Maybe there is a school that helps counselors un-learn counseling techniques.

It could work.

Thursday, January 01, 2009


Maybe I need to make a New Year's resolution not to be so much of a curmudgeon. The older I get, the worse I become. By next year there may be no hope for me at all.

I was brought up to believe that men should not wear hats at the dinner table. Ladies, both young and old should at least comb their hair before being taken out to a nice restaurant. That even in a family home, visiting adult children should act like adults and not children. That "inside" voices should be used and that elders should be respected.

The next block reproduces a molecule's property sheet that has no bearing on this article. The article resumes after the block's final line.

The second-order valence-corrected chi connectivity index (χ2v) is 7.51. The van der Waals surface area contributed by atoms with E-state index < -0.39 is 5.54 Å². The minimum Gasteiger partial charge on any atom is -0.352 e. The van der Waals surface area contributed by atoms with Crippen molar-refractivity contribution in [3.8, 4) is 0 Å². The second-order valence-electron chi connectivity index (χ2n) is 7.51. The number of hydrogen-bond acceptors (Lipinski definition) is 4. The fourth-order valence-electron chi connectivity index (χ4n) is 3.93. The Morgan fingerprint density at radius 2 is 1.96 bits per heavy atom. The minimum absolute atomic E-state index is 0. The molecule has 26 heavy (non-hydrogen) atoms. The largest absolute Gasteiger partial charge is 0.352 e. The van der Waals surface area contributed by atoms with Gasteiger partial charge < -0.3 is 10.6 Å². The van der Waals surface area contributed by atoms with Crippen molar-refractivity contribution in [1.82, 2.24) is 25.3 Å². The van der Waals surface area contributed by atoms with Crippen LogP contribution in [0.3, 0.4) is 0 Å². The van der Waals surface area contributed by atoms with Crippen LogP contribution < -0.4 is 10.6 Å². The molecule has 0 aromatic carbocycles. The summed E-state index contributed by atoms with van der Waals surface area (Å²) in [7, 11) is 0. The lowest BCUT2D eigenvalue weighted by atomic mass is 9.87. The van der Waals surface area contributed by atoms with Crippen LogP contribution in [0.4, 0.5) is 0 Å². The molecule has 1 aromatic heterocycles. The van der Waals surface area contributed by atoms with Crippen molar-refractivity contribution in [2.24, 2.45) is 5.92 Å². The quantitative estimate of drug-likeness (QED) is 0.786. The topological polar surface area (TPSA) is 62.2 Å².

I admit it. I am big on manners. I wish I could give them as Christmas gifts. One size fits all, they never go out of style, and they cost very little.

Good manners for everyone.

Works for me!

Mystery Meat